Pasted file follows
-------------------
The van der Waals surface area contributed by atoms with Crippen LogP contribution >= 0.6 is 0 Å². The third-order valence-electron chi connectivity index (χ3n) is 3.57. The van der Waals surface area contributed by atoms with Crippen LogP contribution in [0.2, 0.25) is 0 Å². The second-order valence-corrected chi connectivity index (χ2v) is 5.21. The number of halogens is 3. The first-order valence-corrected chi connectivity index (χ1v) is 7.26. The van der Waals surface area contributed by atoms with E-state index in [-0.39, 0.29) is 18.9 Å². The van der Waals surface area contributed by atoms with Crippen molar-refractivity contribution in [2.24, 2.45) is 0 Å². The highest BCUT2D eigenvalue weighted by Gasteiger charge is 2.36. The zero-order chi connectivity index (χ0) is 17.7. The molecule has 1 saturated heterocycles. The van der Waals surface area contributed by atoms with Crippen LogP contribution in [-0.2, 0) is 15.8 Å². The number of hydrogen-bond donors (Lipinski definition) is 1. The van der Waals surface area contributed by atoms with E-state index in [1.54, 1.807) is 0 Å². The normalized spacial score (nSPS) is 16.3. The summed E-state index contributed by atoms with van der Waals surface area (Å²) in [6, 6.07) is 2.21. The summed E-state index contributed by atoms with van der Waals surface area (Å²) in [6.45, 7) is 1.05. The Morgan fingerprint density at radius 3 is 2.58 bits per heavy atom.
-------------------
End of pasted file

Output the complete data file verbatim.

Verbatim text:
The van der Waals surface area contributed by atoms with Crippen LogP contribution >= 0.6 is 0 Å². The third-order valence-electron chi connectivity index (χ3n) is 3.57. The van der Waals surface area contributed by atoms with Crippen LogP contribution in [0.2, 0.25) is 0 Å². The second-order valence-corrected chi connectivity index (χ2v) is 5.21. The number of halogens is 3. The first-order valence-corrected chi connectivity index (χ1v) is 7.26. The van der Waals surface area contributed by atoms with E-state index in [-0.39, 0.29) is 18.9 Å². The van der Waals surface area contributed by atoms with Crippen molar-refractivity contribution in [2.24, 2.45) is 0 Å². The highest BCUT2D eigenvalue weighted by Gasteiger charge is 2.36. The zero-order chi connectivity index (χ0) is 17.7. The molecule has 1 saturated heterocycles. The van der Waals surface area contributed by atoms with Crippen LogP contribution in [-0.2, 0) is 15.8 Å². The number of hydrogen-bond donors (Lipinski definition) is 1. The van der Waals surface area contributed by atoms with E-state index in [1.54, 1.807) is 0 Å². The normalized spacial score (nSPS) is 16.3. The summed E-state index contributed by atoms with van der Waals surface area (Å²) in [6, 6.07) is 2.21. The summed E-state index contributed by atoms with van der Waals surface area (Å²) in [6.45, 7) is 1.05. The Morgan fingerprint density at radius 3 is 2.58 bits per heavy atom.